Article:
Summary
Strategic thinking is a mental or thinking process applied by an individual in the context of achieving a goal or set of goals. As a cognitive activity, it produces thought. When applied in an organizational strategic management process, strategic thinking involves the generation and application of unique business insights and opportunities intended to create competitive advantage for a firm or organization. It can be done individually, as well as collaboratively among key people who can positively alter an organization's future. Group strategic thinking may create more value by enabling a proactive and creative dialogue, where individuals gain other people's perspectives on critical and complex issues. This is regarded as a benefit in highly competitive and fast-changing business landscapes. There is a generally accepted definition for strategic thinking, a common agreement as to its role or importance, and a standardised list of key competencies of strategic thinkers. There is also a consensus on whether strategic thinking is an uncommon ideal or a common and observable property of strategy. It includes finding and developing a strategic foresight capacity for an organization, by exploring all possible organizational futures, and challenging conventional thinking to foster decision making today. Research on strategic thought indicates that the critical strategic question is not the conventional "What?", but "Why?" or "How?". The work of Henry Mintzberg and other authors, further support the conclusion; and also draw a clear distinction between strategic thinking and strategic planning, another important strategic management thought process. General Andre Beaufre wrote in 1963 that strategic thinking "is a mental process, at once abstract and rational, which must be capable of synthesizing both psychological and material data. The strategist must have a great capacity for both analysis and synthesis; analysis is necessary to assemble the data on which he makes his diagnosis, synthesis in order to produce from these data the diagnosis itself—and the diagnosis in fact amounts to a choice between alternative courses of action.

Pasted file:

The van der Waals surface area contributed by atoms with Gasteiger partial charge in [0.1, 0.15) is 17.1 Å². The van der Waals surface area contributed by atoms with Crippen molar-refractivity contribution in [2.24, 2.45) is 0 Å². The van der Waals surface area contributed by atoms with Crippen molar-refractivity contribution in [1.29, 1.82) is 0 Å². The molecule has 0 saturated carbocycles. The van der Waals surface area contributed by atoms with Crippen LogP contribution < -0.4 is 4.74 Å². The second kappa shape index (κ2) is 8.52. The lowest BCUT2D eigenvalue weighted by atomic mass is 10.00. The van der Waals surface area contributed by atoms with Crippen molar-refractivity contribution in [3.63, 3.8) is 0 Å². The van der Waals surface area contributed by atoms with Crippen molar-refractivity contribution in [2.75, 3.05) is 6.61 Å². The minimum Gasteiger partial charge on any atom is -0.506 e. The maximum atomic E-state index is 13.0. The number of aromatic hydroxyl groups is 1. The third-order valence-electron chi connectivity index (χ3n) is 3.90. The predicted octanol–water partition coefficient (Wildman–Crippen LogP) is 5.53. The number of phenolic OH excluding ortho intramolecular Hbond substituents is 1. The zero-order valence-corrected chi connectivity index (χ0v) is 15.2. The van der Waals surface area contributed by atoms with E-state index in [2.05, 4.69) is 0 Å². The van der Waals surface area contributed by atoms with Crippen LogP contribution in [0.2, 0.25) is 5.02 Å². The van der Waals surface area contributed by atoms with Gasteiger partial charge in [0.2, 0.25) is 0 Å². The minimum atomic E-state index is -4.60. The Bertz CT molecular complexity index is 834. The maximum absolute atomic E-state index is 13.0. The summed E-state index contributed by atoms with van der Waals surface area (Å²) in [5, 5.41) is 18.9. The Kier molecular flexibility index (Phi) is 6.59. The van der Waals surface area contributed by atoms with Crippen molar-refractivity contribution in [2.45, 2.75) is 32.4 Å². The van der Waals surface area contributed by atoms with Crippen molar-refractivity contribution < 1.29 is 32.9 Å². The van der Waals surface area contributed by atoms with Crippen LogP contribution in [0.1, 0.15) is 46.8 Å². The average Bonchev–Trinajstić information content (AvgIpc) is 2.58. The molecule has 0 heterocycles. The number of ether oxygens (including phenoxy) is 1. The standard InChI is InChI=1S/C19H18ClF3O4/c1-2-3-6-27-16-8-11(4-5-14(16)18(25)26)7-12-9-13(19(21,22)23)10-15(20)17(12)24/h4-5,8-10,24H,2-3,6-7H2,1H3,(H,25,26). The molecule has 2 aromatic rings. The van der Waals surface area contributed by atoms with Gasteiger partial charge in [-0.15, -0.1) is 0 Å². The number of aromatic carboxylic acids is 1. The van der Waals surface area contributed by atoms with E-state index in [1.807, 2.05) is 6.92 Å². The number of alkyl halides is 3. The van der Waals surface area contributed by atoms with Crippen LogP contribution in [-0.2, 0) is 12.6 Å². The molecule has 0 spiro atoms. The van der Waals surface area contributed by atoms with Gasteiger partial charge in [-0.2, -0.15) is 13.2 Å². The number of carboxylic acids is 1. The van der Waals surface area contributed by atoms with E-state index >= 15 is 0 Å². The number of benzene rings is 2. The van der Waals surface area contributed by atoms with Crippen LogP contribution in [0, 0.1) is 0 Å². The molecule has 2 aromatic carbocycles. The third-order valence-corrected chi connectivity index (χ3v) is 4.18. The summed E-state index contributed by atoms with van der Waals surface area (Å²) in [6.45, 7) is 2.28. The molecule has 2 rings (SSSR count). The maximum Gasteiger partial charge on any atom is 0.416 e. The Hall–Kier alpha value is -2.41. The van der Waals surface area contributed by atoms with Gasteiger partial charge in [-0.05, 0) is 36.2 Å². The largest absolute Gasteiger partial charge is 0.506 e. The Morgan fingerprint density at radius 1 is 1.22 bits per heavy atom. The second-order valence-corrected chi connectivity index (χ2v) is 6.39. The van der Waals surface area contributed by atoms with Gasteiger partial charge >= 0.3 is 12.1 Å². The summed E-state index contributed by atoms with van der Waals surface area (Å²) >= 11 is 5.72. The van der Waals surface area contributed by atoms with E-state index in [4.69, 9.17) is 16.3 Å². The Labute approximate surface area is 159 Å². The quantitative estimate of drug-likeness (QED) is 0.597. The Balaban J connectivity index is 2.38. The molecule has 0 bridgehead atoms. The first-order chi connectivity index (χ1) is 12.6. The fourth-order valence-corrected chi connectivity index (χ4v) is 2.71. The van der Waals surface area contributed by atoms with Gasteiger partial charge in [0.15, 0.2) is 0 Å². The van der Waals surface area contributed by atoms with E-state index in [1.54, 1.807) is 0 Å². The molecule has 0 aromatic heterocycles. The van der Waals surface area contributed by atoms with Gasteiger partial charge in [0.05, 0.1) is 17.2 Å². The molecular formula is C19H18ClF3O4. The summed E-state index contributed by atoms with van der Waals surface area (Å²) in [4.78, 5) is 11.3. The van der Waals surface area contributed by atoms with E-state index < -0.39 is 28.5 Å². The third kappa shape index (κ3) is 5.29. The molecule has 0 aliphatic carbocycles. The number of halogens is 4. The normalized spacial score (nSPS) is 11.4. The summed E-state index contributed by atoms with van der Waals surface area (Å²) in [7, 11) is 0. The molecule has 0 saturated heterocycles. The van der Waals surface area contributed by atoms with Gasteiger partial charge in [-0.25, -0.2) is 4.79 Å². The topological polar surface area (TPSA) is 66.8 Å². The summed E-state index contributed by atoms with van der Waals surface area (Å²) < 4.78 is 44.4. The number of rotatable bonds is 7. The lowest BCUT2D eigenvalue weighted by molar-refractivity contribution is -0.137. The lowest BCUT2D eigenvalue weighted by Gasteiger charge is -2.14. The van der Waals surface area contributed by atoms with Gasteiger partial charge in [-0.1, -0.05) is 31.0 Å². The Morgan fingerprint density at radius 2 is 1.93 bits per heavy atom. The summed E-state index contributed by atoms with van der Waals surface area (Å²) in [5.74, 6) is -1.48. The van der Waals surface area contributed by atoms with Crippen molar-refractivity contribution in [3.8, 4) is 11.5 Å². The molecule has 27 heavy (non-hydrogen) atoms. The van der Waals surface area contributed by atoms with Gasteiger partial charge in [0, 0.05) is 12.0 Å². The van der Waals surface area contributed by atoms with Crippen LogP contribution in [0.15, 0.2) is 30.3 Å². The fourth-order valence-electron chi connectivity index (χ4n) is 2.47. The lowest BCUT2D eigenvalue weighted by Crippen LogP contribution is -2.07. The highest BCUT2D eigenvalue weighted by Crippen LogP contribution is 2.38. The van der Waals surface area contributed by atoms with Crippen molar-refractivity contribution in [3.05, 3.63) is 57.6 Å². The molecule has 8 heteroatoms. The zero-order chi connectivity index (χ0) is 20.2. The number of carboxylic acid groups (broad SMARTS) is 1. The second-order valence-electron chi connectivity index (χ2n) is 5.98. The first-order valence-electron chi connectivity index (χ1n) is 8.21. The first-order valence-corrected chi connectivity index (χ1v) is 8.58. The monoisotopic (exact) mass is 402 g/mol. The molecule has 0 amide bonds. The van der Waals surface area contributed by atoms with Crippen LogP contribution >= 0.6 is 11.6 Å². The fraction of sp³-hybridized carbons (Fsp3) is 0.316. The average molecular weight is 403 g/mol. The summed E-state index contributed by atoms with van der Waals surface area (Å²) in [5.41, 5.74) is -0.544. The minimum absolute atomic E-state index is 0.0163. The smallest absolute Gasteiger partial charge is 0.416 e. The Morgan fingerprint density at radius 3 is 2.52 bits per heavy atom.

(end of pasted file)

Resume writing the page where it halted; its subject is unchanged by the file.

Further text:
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A concept-driven strategy is a process for formulating strategy that draws on the explanation of how humans inquire provided by linguistic pragmatic philosophy. This argues that thinking starts by selecting (explicitly or implicitly) a set of concepts (frames, patterns, lens, principles, etc.) gained from our past experiences. These are used to reflect on whatever happens, or is done, in the future. Concept-driven strategy therefore starts from agreeing and enacting a set of strategic concepts (organizing principles) that "works best" for an organisation.
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Strategy (from Greek στρατηγία stratēgia, "art of troop leader; office of general, command, generalship") is a general plan to achieve one or more long-term or overall goals under conditions of uncertainty. In the sense of the "art of the general", which included several subsets of skills including military tactics, siegecraft, logistics etc., the term came into use in the 6th century C.E. in Eastern Roman terminology, and was translated into Western vernacular languages only in the 18th century.
Strategic thinking
Strategic thinking is a mental or thinking process applied by an individual in the context of achieving a goal or set of goals. As a cognitive activity, it produces thought. When applied in an organizational strategic management process, strategic thinking involves the generation and application of unique business insights and opportunities intended to create competitive advantage for a firm or organization. It can be done individually, as well as collaboratively among key people who can positively alter an organization's future.
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